Fireworks in Ukraine
Fireworks stolen from China, fired in Ukraine. So offensive!

While we’re at it, we can’t drink beer anymore either, because it’s stolen it from the Middle East, along with wine. No more drinking ever again, people! It’s culturally insensitive!!!

Perhaps someone out there is saying “but how would you feel if someone served your traditional food, or failed to produce it authentically?”

I’m glad you brought that up, because that’s exactly what happened when I was studying abroad in Spain, and the staff organized a Thanksgiving dinner for everyone. We were American students, thousands of miles away from our homes and our families, so they wanted to get us all together, throw us a dinner party, and give us a little taste of home.

And you know what? It was great! They wanted to surprise us with comforting, familiar, lovingly-made dishes that we, as Americans absent from our homeland on a beloved family holiday, were probably craving. Sure, they didn’t get everything just right. But so what? They were on the other side of the planet, and they were making do with the ingredients available, and had probably never made it before.

You know what I didn’t do? I didn’t shout at them and write letters to the administration telling them it was a “gross manipulation” and “disrespectful” to my heritage to be served such “inauthentic” and “stolen” cuisine, and you know why? Because that would be disrespectful, you ridiculous morons! If someone tries to serve you a meal, just eat the damn thing! Shouting at people for not doing it right isn’t defending your heritage. It’s just being a jerk.

It gets worse. Not only are they complaining about “stolen” cultures, but they’re also getting them banned, like when the University of Ottawa shut down a yoga class because of “cultural genocide.” I am not making this up.

Minor public service announcement: If you’re going to throw around the word genocide, you’d better be doing it right. It means destroying. And you know what happens to authentic Indian yoga when skinny white American moms do it just for exercise and fun? Absolutely nothing! Authentic yoga is still in India, no matter how many fitness-focused yoga studios open up on the other side of the planet.

You know what’s a lot closer to “cultural genocide” than a yoga class? Shutting down a yoga class.

Chess in Bosnia
Quick, Bosnians are playing chess! Call the appropriation police!

For a lot of people, their first experience with exploring other cultures may have been something as simple as eating in a Chinese restaurant, going to a Cinco de Mayo celebration, attending a French film festival, or doing yoga. Shut those down, and what happens? You keep people stuck in a bubble of ignorance. Americans are already pretty sheltered from the world as it is, and I’d be willing to bet that the ones most ignorant of Indian culture live someplace without any yoga studios.

And that’s really the problem I have with all this. The very same people that purportedly care about cultural understanding are smashing a powerful avenue of cultural exposure. By shutting down yoga classes or shouting at people for making their food wrong, they’re participating, far more ferociously, in the same sort of “cultural erasure” they get so angry about.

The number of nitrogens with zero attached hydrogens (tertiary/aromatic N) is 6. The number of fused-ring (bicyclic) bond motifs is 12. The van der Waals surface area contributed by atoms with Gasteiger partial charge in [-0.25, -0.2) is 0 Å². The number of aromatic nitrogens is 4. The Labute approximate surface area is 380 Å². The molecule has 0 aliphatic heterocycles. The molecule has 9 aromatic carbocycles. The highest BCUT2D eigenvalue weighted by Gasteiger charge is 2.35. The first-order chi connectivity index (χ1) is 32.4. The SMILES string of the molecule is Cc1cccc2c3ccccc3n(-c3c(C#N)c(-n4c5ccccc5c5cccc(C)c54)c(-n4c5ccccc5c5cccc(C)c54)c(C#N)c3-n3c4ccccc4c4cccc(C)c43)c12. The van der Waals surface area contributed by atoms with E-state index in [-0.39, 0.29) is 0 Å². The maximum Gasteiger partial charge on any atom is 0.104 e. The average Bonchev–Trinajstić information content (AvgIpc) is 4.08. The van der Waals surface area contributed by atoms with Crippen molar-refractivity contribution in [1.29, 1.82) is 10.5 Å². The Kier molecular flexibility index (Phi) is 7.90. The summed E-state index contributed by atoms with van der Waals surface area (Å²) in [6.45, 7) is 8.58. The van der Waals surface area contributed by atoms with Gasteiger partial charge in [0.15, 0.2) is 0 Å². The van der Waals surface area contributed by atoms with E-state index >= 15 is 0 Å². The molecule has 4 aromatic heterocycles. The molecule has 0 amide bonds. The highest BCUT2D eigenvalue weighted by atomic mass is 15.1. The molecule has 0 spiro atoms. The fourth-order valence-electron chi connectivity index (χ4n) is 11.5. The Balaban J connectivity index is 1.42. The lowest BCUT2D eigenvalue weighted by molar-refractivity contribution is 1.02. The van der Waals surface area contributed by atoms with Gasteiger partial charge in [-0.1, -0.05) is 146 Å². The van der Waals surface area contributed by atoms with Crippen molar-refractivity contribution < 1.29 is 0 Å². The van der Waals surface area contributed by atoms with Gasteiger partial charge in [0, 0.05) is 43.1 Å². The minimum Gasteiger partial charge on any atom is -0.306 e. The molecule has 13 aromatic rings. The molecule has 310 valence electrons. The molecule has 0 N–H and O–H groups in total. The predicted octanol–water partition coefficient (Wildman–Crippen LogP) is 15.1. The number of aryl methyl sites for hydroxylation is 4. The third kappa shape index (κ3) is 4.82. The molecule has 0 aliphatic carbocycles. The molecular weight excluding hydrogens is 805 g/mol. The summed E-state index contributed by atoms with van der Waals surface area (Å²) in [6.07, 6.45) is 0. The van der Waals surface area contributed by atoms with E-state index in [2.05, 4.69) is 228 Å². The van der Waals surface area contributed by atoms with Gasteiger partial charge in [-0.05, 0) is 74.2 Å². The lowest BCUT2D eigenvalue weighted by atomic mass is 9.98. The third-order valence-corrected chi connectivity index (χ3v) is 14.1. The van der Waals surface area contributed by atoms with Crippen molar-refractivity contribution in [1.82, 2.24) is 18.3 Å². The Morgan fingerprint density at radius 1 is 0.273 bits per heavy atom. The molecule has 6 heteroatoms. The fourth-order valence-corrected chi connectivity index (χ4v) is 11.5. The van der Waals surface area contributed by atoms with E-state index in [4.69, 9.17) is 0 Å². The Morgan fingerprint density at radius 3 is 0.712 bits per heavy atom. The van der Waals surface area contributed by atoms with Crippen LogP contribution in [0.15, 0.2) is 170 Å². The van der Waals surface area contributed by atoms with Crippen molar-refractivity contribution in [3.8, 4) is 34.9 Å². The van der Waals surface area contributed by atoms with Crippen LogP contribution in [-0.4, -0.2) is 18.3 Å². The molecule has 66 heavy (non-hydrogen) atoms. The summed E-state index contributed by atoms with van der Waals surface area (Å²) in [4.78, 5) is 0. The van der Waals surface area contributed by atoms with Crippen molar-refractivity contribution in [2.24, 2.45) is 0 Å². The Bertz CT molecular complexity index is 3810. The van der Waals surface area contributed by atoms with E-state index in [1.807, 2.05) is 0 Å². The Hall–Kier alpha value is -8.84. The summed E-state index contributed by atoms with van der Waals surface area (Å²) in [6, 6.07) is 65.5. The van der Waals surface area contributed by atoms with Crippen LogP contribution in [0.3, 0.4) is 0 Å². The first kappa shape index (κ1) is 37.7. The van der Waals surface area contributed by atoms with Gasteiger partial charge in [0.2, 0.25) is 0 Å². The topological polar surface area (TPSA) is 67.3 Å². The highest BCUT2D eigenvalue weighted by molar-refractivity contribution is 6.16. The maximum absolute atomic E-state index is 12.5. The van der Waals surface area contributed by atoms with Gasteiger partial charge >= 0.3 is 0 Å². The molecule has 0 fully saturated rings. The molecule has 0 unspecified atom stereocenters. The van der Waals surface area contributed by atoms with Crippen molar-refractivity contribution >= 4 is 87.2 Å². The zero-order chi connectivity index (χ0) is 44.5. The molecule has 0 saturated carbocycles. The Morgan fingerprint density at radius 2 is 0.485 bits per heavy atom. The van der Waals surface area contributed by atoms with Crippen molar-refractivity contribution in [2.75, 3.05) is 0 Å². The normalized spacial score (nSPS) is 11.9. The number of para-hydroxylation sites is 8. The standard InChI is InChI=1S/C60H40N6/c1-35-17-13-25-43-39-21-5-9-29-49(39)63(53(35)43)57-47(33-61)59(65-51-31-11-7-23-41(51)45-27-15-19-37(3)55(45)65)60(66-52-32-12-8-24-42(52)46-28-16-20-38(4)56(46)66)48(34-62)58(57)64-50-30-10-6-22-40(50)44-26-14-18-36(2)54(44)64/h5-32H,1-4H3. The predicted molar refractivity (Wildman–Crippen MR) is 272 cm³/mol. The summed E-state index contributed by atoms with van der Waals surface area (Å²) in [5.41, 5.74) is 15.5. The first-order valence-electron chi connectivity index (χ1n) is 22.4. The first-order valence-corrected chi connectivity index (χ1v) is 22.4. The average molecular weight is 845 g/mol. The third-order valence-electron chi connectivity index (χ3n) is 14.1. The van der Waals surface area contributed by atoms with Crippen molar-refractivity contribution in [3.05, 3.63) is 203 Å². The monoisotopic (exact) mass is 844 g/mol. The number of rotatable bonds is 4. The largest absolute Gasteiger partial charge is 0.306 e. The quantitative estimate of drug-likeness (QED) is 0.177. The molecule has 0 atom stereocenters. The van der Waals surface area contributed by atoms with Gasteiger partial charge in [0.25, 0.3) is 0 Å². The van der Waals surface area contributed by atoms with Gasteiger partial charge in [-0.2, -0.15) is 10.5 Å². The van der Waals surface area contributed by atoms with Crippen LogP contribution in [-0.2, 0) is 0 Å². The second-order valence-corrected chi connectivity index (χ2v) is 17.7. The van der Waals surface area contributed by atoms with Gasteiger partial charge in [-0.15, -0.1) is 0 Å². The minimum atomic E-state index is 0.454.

It also draws identity exclusively along racial boundaries. It says “You’re a white person. That is all. You can only do things invented by white people, and nothing else.” Can any good come from dividing the world this way? To consider race not a heritage, but a restriction?

To be fair, I can see the frustration in some cases; white people wearing Native American feather headdresses at music festivals, for example, seems to be in rather poor taste. But I don’t see any Chinese people complaining when someone dresses up as a Shaolin monk. And why would they? Nothing happens. People often say cultural appropriation is hurtful, but how is it hurting anyone?

It reminds me a lot of the opposition to gay marriage, when people kept saying it would damage their lives, so no one should be allowed do it. But really, what damage is there?

Though I can see the problem with fraternities throwing racial stereotype parties, or offensive stereotypes appearing on TV, it’s really not the appropriation that is the problem. It’s the mockery. Just look at the opposition to the Washington Redskins compared to the acceptance of the Atlanta Braves. Mockery and racial slurs should be rightly condemned, but embracing other cultures should not.

Imagine a world without cultural adoption and experimentation. We wouldn’t have British rock, Korean pop, or Brazilian jiu-jitsu. No one but white people could enjoy classical music, or the separation of executive, legislative, and judicial branches, or the polio vaccine. Only France could use the metric system, only China could use paper money, only Croatians could wear neckties, and only Scottish people could wear plaid.

And maybe while we’re at it, we’d have to ban democracy, because it’s Greek.

See how silly this is? Come on, guys. If someone’s treating you like garbage because of your racial background, go ahead and kick him in the shins. But if people enjoy the artwork, music, fashion, and cuisine of your homeland, go ahead and let them enjoy it. Even if they’re not doing it quite right.

Because no one wants to go back to Roman numerals.

About SnarkyNomad